It is a statutory requirement to register a company with a resident director in Zimbabwe. Section 195(2) of the Companies and Other Business Entities Act posits that one of the company’s directors should be ordinarily resident in Zimbabwe. Thus in order to satisfy this legal requirement a nominee Director has to be appointed where the other directors are ordinarily resident in foreign countries.
The nominee is an agent of the beneficiary and only acts if it has been given an instruction. Hence, where a nominee has stolen or misappropriated shares registered in his name and transferred them without authority of the beneficial owner, the beneficial owner is entitled to vindicate the shares from a bonafide third party who purchased the shares from the nominee .
A nominee may be appointed where it is beneficial for the proposed business of the company for example if a nominee appointed is someone well known to possess good management skills or someone who is well-known in the industry you want to do business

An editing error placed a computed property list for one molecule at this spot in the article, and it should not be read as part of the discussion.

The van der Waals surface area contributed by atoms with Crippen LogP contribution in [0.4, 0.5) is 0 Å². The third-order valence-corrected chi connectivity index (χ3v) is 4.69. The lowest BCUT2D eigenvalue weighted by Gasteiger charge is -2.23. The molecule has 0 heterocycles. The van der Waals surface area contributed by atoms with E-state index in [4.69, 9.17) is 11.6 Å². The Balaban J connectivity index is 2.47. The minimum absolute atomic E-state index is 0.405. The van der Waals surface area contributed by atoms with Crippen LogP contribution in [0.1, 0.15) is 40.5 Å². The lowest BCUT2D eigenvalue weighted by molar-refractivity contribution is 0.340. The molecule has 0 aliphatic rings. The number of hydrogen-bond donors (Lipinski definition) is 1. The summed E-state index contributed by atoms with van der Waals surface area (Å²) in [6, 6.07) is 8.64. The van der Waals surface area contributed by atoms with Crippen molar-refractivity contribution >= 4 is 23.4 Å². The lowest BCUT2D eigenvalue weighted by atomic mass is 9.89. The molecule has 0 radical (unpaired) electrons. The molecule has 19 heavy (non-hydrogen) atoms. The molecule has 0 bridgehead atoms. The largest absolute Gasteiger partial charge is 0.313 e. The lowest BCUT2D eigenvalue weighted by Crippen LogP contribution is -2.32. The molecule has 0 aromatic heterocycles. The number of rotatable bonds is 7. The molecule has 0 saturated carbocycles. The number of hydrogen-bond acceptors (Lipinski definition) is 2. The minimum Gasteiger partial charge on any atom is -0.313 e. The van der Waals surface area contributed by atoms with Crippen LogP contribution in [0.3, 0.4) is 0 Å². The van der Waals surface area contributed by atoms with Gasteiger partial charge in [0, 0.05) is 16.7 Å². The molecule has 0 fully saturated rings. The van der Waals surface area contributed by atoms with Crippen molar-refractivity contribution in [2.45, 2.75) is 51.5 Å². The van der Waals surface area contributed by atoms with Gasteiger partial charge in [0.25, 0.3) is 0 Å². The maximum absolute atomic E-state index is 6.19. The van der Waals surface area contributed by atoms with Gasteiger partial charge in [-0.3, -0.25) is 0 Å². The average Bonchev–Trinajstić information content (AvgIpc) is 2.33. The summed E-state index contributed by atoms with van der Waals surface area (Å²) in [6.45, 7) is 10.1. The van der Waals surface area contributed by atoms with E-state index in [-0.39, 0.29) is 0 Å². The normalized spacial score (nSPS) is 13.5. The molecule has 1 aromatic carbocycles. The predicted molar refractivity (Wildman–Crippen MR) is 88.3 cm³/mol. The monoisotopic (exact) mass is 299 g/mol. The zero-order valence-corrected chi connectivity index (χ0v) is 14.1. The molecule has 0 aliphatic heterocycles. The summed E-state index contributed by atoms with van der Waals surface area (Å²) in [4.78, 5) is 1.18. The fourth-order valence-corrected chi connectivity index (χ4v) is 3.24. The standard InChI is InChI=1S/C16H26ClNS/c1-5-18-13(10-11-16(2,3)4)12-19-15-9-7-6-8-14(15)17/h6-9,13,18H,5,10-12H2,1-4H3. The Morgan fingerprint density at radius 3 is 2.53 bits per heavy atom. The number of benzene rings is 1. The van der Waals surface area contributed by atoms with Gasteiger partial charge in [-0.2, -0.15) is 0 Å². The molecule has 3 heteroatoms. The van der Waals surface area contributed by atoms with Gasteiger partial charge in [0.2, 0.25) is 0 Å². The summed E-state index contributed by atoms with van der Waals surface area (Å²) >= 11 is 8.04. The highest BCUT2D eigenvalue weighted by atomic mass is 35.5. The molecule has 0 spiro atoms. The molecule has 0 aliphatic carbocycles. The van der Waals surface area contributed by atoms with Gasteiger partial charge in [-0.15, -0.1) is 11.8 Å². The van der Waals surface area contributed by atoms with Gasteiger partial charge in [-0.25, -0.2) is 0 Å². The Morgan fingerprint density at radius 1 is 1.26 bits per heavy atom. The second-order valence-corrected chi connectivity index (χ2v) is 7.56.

What is a nominee Director?
In commercial practice, the term is applied to a person appointed as director of a company on the understanding that he will represent the interests of some other person or other group of persons . In some instances when an owner of the company wants to remain anonymous, then a nominee Director is appointed as the third party administrator of the company . The nominee Director manages the company’s affairs but does not perform these duties at his sole discretion, he/she acts upon instruction of the beneficial owner whom he is bound by the contractual arrangement. This contractual arrangement is governed by the articles of association of the company and in some cases by a contract between the parties. The appointment as nominee director comes with the responsibility to act with the standards of conduct expected from a director under the Act and common law.